Rashida Jones has arrived
Celeste And Jesse Forever (2012)
Lee Toland Krieger
Rashida Jones, Andy Samberg
Despite being separated for six months, best friends Celeste and Jesse still spend their every waking moment together. Did they break up too soon or are they really ready to move on?
Celeste and Jesse Forever may be directed by Lee Toland Krieger but it’s really all about Rashida Jones. The 36 year old daughter of Quincy Jones (yes the Quincy Jones) is still best known for her TV roles in The American Office and Parks and Recreation but that may be about to change as she writes, produces and stars in this effective romantic comedy.
The script, written with one time partner Will McCormack (who also features) sidesteps some of the tired clichés of the genre by starting at the crisis point of other films – the couple is already over, and a nice reversal in the opening moments reveals that to the audience.
From there, we’re left to wonder at the motivations of the two main characters, with the film quite content to throw a surprising number of twists into the mix.
Jones is paired on screen with comic actor Andy Samberg, who has had an unfortunate habit of being seen with Adam Sandler a little too much of late. His character is sidelined here, but Samberg does enough with the dramatic stuff to not embarrass himself, while creating a cute pairing with Jones that’s never too annoying to watch.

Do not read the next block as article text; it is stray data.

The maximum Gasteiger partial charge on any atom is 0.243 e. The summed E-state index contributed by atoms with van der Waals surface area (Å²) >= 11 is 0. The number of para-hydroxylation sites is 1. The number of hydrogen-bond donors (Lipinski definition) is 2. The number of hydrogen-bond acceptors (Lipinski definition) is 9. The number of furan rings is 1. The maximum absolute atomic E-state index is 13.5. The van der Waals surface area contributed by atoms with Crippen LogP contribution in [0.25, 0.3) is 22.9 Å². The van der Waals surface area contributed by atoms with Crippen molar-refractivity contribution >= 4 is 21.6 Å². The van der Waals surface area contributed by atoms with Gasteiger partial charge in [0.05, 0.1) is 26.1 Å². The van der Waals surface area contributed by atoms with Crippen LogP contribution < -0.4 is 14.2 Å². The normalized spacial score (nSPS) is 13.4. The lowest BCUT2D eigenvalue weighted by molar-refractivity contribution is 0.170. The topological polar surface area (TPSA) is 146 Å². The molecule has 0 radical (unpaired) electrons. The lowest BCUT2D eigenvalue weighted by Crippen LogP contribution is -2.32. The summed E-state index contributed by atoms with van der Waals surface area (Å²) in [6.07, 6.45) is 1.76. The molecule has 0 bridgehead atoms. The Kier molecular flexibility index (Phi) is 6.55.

But the film really belongs to Jones, with the camera lingering on her striking features in close up and the emotional moments mostly played from her point of view. She’s perfected a kind of flip delivery in her comedy appearances which serves her well here but she’s also clearly relishing the chance to get some proper screen time. It’s an impressive performance, full of subtlety and open to embarrassment.
Celeste and Jesse is refreshing in its decision to shy away from easy answers. Jones’ character is arrogant and judgemental and pays for those issues by being forced to come to terms with her mistakes at a realistic pace. There’s no sudden reconciliation or magic solution on the cards – she’s instead faced with months of despair, a food dependency, drunken idiocy and a couple of amusingly failed dates.
Krieger’s second feature is altogether competent; the shallow focus photography looks great though sometimes things are a little too digitally dark and dreary. There are moments that feel a little unfocussed, like the scenes involving Emma Roberts’ pop star bitch and Elijah Woods’ uber-awkward gay best friend but otherwise the pacing is strong and Krieger knows to give his leading lady room to breathe in her dramatic scenes.
Celeste and Jesse Forever is certainly not a reinvention of the rom com but it does enough to set it apart from the that increasingly crowded genre, without going the obvious route into farcical comedy. Add in a long overdue star making turn from Jones and you’ve got a fun little indie that’s well worth checking out.